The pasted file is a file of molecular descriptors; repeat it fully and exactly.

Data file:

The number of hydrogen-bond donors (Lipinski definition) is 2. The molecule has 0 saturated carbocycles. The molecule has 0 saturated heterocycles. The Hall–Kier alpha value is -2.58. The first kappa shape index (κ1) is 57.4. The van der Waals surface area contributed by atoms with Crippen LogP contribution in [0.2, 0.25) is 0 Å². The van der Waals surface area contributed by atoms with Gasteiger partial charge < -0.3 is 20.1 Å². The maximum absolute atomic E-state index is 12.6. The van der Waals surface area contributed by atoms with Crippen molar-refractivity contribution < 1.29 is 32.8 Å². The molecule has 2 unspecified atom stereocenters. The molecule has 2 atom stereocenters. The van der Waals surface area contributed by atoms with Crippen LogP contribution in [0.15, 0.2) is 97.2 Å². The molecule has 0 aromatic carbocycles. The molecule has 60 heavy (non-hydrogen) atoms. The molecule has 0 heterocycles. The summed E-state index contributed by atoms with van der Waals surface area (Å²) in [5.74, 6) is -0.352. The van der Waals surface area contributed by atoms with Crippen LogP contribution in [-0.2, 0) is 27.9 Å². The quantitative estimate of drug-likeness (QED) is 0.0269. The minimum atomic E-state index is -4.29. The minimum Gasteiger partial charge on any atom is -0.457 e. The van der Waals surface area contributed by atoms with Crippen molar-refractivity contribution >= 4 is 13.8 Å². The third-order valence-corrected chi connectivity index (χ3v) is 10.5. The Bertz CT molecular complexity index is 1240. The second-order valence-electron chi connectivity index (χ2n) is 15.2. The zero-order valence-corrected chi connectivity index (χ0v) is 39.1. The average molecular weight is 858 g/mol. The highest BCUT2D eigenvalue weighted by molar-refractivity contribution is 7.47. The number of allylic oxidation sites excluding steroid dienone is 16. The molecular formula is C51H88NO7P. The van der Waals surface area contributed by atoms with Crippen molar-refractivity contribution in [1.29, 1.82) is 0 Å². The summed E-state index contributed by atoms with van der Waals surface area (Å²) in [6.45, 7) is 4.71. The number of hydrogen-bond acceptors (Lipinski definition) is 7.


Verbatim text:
The number of hydrogen-bond donors (Lipinski definition) is 2. The molecule has 0 saturated carbocycles. The molecule has 0 saturated heterocycles. The Hall–Kier alpha value is -2.58. The first kappa shape index (κ1) is 57.4. The van der Waals surface area contributed by atoms with Crippen LogP contribution in [0.2, 0.25) is 0 Å². The van der Waals surface area contributed by atoms with Gasteiger partial charge < -0.3 is 20.1 Å². The maximum absolute atomic E-state index is 12.6. The van der Waals surface area contributed by atoms with Crippen molar-refractivity contribution < 1.29 is 32.8 Å². The molecule has 2 unspecified atom stereocenters. The molecule has 2 atom stereocenters. The van der Waals surface area contributed by atoms with Crippen LogP contribution in [0.15, 0.2) is 97.2 Å². The molecule has 0 aromatic carbocycles. The molecule has 60 heavy (non-hydrogen) atoms. The molecule has 0 heterocycles. The summed E-state index contributed by atoms with van der Waals surface area (Å²) in [5.74, 6) is -0.352. The van der Waals surface area contributed by atoms with Crippen LogP contribution in [-0.2, 0) is 27.9 Å². The quantitative estimate of drug-likeness (QED) is 0.0269. The minimum atomic E-state index is -4.29. The minimum Gasteiger partial charge on any atom is -0.457 e. The van der Waals surface area contributed by atoms with Crippen molar-refractivity contribution >= 4 is 13.8 Å². The third-order valence-corrected chi connectivity index (χ3v) is 10.5. The Bertz CT molecular complexity index is 1240. The second-order valence-electron chi connectivity index (χ2n) is 15.2. The zero-order valence-corrected chi connectivity index (χ0v) is 39.1. The average molecular weight is 858 g/mol. The highest BCUT2D eigenvalue weighted by molar-refractivity contribution is 7.47. The number of allylic oxidation sites excluding steroid dienone is 16. The molecular formula is C51H88NO7P. The van der Waals surface area contributed by atoms with Crippen molar-refractivity contribution in [1.29, 1.82) is 0 Å². The summed E-state index contributed by atoms with van der Waals surface area (Å²) in [6.45, 7) is 4.71. The number of hydrogen-bond acceptors (Lipinski definition) is 7.